Re: pci intake fan
- From: jameshanley39@xxxxxxxxxxx
- Date: 31 Oct 2005 11:53:53 -0800
Alex Fraser wrote:
> <jameshanley39@xxxxxxxxxxx> wrote in message
> > AndyP wrote:
> > > What temperatures are you seeing in your case? The quest to reduce
> > > temperatures is often great, usually expensive and normally (IMO)
> > > yields very little benefit. I know it isn't the answer to your
> > > original question but go for an exhaust fan rather than an intake fan;
> > > if you take air out it repalcement air will find a way in (unless you
> > > have an hermetically sealed case!!!!).
> > that sounds right. though for some reason, some say intake is a must.
> I wouldn't say intake fans are "a must". IME they tend to have little or no
> benefit temperature-wise except in their immediate vicinity, and the
> magnitude of that benefit is variable. They may decrease the amount of
> airflow in some other part of the case causing the temperature there to
> Aside from cooling nearby components, what you can do with intake fans is
> reduce dust build-up. This requires filtering the intake air and, for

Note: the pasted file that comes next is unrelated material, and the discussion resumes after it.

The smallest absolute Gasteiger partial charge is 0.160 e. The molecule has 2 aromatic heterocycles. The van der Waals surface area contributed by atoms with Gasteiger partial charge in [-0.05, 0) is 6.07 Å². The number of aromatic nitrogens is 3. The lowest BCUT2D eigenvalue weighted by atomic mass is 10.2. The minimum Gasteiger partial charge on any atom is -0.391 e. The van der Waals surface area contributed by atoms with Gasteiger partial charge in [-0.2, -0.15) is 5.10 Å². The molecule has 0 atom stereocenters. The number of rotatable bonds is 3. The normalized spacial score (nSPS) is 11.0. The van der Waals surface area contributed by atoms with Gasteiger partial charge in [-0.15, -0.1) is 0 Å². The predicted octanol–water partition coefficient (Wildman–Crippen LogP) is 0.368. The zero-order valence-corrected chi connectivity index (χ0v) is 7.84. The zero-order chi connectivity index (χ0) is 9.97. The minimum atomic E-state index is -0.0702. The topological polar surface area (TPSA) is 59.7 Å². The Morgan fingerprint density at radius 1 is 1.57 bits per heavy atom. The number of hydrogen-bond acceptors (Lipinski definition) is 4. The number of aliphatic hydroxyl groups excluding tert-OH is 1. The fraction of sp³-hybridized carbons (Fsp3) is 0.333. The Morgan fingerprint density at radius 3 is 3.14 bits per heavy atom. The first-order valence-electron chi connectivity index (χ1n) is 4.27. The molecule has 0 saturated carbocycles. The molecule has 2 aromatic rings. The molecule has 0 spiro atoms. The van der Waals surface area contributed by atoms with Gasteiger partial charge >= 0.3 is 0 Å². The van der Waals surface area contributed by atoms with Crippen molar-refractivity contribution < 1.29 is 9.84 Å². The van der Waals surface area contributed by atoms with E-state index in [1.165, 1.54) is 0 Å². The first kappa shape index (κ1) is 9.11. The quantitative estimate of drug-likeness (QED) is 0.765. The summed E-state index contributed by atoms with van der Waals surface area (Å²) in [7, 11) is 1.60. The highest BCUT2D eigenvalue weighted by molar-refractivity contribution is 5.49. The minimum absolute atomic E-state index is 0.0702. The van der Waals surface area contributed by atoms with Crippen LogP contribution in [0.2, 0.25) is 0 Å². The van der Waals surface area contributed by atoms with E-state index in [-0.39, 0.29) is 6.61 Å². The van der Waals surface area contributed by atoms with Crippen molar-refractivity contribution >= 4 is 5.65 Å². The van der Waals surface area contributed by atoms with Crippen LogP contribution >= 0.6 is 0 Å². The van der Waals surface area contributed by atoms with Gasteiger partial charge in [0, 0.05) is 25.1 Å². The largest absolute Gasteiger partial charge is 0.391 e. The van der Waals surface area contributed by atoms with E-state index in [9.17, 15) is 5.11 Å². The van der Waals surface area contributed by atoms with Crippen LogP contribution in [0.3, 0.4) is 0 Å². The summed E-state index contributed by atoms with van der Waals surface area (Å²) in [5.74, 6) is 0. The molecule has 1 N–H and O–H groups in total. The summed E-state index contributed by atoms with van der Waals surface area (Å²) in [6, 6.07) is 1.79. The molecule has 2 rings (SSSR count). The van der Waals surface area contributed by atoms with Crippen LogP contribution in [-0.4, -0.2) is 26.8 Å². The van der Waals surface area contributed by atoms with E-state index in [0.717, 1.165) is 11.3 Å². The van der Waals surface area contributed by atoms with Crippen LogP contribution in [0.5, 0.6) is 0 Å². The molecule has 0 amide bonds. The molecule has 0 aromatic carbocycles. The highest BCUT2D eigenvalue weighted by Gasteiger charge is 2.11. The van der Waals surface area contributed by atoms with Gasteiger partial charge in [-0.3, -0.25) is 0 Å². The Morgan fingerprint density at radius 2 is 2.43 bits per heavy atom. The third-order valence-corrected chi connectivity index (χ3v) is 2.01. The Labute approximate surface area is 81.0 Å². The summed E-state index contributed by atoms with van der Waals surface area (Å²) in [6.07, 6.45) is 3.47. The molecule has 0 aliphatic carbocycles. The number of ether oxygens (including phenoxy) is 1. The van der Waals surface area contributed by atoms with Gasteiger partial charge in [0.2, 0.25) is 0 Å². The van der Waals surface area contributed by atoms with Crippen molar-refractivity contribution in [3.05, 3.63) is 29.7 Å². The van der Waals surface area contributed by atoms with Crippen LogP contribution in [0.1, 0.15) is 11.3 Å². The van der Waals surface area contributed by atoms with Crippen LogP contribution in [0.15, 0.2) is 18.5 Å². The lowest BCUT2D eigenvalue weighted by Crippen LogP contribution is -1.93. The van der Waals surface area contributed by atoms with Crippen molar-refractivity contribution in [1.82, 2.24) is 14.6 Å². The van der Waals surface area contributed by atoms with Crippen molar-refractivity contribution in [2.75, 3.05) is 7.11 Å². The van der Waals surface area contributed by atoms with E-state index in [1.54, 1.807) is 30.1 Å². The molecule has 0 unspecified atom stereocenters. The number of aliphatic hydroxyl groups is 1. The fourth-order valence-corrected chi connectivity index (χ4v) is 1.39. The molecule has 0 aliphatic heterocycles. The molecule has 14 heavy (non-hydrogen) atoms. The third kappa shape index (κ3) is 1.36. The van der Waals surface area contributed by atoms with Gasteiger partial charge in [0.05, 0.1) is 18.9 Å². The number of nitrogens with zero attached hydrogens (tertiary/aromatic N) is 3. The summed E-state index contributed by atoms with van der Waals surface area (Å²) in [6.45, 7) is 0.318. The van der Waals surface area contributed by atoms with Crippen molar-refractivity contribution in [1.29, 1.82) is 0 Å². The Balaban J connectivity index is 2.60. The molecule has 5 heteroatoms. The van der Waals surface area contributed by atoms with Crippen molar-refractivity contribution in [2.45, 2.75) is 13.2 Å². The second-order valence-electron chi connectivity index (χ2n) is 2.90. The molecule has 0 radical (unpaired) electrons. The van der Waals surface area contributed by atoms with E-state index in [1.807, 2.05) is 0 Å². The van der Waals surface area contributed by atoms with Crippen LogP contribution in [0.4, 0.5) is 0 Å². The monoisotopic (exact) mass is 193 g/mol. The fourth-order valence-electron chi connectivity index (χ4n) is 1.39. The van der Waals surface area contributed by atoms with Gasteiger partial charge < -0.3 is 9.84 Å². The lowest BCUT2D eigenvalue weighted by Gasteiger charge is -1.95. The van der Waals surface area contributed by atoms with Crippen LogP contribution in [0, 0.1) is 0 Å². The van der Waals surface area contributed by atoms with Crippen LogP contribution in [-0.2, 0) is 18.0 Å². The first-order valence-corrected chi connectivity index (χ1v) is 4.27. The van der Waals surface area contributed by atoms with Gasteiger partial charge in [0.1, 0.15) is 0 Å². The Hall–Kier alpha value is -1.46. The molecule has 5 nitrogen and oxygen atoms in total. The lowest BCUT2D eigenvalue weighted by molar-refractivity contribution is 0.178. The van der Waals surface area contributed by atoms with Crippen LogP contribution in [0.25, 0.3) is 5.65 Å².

> maximum effect, having greater airflow from intake fans than exhaust.
> > about
> > 30c case/mobo. 53c CPU
> > according to BIOS and si sandra.
> Are these temperatures "under load"? What processor? Ambient temperature?
P4C i.e. P4 Northwood core, FSB 800MHz
Those temps are just sitting in the BIOS. When in windows browsing
runnign a few progams, it goes to 53C, it dopesnt reach more than that
for long. One reason why the temp is so high is because an Asus board,
uses qfan, (qfan is a BIOS thing on asus boards that starts raising the
CPU fan speed a little bit when the temp reaches 50).
by ambient temp, do you mean temp in te house or in the case? I
mentioned the case temp. I guess you mean the house. I don't no. It's
The reason the temp is not in the 40s (like my Athlon XPs) is because
the case is cramped. The PSU is proprietary , clips into the case. And
it sits right over the processor. And there's no holes in the PSU over
the processor, and i'm using qfan, my CPU fan is spinning slowly,
otherwise it's too loud.
I could add an exhaust in a PCI slot.
I guess what'd be great is an alternative to qfan. A heatsink with a
fan that adjusts its speed based on the cpu temp.
(maybe it's only qfan2 that has a ratio that controls fan speed to cpu
temp. When I enable qfan i don't get a ratio. So i'd like to disable
qfan and find an alternative.)
I can google around for that alternative though.
And, since intakes aren't so important. I could add an exhaust. There
are single slot pci exhaust fans.
- Re: pci intake fan
- From: Alex Fraser
- Re: pci intake fan